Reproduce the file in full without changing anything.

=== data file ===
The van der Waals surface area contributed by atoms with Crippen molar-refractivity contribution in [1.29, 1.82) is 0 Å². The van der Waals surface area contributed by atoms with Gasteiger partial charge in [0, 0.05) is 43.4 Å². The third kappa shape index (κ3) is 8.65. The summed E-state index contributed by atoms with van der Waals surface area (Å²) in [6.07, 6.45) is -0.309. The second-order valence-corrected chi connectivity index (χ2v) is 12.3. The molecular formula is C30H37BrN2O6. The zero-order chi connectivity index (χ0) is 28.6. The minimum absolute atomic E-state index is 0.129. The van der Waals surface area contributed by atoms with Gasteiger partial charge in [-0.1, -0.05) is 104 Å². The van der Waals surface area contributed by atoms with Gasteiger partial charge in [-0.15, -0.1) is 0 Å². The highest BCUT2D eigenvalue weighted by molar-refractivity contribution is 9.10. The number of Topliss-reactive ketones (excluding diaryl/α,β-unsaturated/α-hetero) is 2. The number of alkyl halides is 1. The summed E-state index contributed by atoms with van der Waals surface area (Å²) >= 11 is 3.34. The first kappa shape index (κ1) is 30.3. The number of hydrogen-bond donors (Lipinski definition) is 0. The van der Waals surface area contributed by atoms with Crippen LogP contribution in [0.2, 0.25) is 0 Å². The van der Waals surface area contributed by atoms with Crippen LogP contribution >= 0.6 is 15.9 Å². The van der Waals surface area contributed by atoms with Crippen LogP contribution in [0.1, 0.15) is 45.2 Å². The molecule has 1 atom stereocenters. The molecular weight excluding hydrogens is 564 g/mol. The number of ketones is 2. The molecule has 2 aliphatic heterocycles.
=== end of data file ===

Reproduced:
The van der Waals surface area contributed by atoms with Crippen molar-refractivity contribution in [1.29, 1.82) is 0 Å². The van der Waals surface area contributed by atoms with Gasteiger partial charge in [0, 0.05) is 43.4 Å². The third kappa shape index (κ3) is 8.65. The summed E-state index contributed by atoms with van der Waals surface area (Å²) in [6.07, 6.45) is -0.309. The second-order valence-corrected chi connectivity index (χ2v) is 12.3. The molecular formula is C30H37BrN2O6. The zero-order chi connectivity index (χ0) is 28.6. The minimum absolute atomic E-state index is 0.129. The van der Waals surface area contributed by atoms with Gasteiger partial charge in [-0.1, -0.05) is 104 Å². The van der Waals surface area contributed by atoms with Gasteiger partial charge in [-0.15, -0.1) is 0 Å². The highest BCUT2D eigenvalue weighted by molar-refractivity contribution is 9.10. The number of Topliss-reactive ketones (excluding diaryl/α,β-unsaturated/α-hetero) is 2. The number of alkyl halides is 1. The summed E-state index contributed by atoms with van der Waals surface area (Å²) >= 11 is 3.34. The first kappa shape index (κ1) is 30.3. The number of hydrogen-bond donors (Lipinski definition) is 0. The van der Waals surface area contributed by atoms with Crippen LogP contribution in [0.2, 0.25) is 0 Å². The van der Waals surface area contributed by atoms with Crippen LogP contribution >= 0.6 is 15.9 Å². The van der Waals surface area contributed by atoms with Crippen LogP contribution in [0.1, 0.15) is 45.2 Å². The molecule has 1 atom stereocenters. The molecular weight excluding hydrogens is 564 g/mol. The number of ketones is 2. The molecule has 2 aliphatic heterocycles.